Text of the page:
Over several months I wrote a four-part series on how where competition fits, and doesn’t fit, in creating innovation, productivity, and improved standard of living. I applied the concepts towards policies for maximizing innovation and productivity. This article acts to provide an overview reference link for the series.
Part I of the series looks at the Prisoner’s Dilemma and how the incentives (rewards and punishments) affect the effectiveness of competition. If competition is used as a cure-all tool without aligning incentives properly, it can produce counter-productive results. When incentives are aligned with the goal, cooperation rather than competition can create new markets and improved output. Competition also comes with inherent transaction costs and these must be taken into consideration in determining if competitive incentives are more valuable than cooperative ones.
Part II looks at comparative advantage, and how specialization and cooperation create improved productivity and standard of living. Cooperation via comparative advantage also multiplies the value of innovation towards productivity and creates a market in helping others to innovate, even when (or especially when) you are actually better at the activity than those you are helping to improve. This is counter-intuitive from a purely competitive perspective, but the math behind comparative advantage bears it out.
Part III introduces the concept of efficient value as a driver of innovation. The context here is that opportunities to improve production costs or produce better goods for the same costs, where the improvement costs less than it saves, acts as a driver regardless of the competitive circumstances. To illustrate the problem, and some of the backwards thinking, I look at various analyses of government support for innovation and productivity in Canada which has dropped relative to other countries, and highlighted data that shows symptoms of the very same counter-productive competitive outcomes in Part I.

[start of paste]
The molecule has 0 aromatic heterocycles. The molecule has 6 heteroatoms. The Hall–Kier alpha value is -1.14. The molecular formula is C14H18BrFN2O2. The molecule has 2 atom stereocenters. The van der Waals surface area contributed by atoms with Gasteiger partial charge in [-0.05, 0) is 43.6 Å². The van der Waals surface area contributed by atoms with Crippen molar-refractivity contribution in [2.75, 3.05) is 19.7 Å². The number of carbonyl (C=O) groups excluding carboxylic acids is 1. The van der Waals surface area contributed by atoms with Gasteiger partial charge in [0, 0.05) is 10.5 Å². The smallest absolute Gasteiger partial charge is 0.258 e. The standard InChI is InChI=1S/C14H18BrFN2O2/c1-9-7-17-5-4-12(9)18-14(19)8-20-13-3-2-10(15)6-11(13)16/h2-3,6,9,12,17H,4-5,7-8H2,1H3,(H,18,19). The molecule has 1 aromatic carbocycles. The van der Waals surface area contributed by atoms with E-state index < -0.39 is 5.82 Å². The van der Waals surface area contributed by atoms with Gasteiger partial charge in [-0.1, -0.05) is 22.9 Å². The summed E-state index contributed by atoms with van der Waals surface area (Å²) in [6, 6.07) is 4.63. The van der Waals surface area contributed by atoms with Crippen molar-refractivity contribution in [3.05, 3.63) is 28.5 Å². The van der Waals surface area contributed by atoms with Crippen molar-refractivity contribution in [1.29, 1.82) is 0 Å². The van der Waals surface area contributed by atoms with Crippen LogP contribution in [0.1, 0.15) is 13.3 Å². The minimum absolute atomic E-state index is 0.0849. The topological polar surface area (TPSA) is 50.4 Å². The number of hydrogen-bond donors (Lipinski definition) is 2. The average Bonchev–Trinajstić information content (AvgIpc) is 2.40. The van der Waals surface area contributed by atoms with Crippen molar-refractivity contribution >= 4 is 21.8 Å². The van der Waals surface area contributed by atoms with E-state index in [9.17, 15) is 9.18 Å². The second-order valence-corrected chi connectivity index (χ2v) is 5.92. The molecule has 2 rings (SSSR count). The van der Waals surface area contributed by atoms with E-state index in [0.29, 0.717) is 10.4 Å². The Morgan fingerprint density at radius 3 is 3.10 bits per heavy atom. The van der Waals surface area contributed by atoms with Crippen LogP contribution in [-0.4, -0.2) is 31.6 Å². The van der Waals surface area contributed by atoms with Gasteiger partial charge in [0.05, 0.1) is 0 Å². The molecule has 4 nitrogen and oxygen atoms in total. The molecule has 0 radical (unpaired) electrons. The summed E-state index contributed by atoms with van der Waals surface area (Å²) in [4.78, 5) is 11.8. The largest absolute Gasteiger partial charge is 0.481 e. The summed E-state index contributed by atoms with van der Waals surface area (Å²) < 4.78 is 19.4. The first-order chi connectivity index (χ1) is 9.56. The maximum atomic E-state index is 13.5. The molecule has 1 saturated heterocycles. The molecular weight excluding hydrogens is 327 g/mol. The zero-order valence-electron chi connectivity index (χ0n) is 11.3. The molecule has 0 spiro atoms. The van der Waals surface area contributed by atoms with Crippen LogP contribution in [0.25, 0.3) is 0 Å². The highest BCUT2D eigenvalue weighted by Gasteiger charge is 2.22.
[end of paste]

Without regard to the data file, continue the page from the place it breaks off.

Part IV re-frames the innovation problem from the perspective of efficient value and derives general policy approaches aimed at maximizing innovation and productivity.
Parts I and II focus on principles, Part III on analysis, and Part IV on action. I hope you find these discussions valuable.
Author note: Chad English has been an engineer, project manager, and director in technology development and R&D in Canada for 18 years including graduate research, development and operational support of Criticality 1 systems on space shuttles and International Space Station, and five years as Director of R&D for a multiple award-winning NASA prime contractor. He has worked extensively within the Canadian innovation system including government programs and collaborations with academic, industrial, and government partners, performed duties as technical and sessional chair of conferences, sits on international standards committees, and contributed to Industry Canada’s Review of Federal Support to Research and Development that led to the Jenkins Report.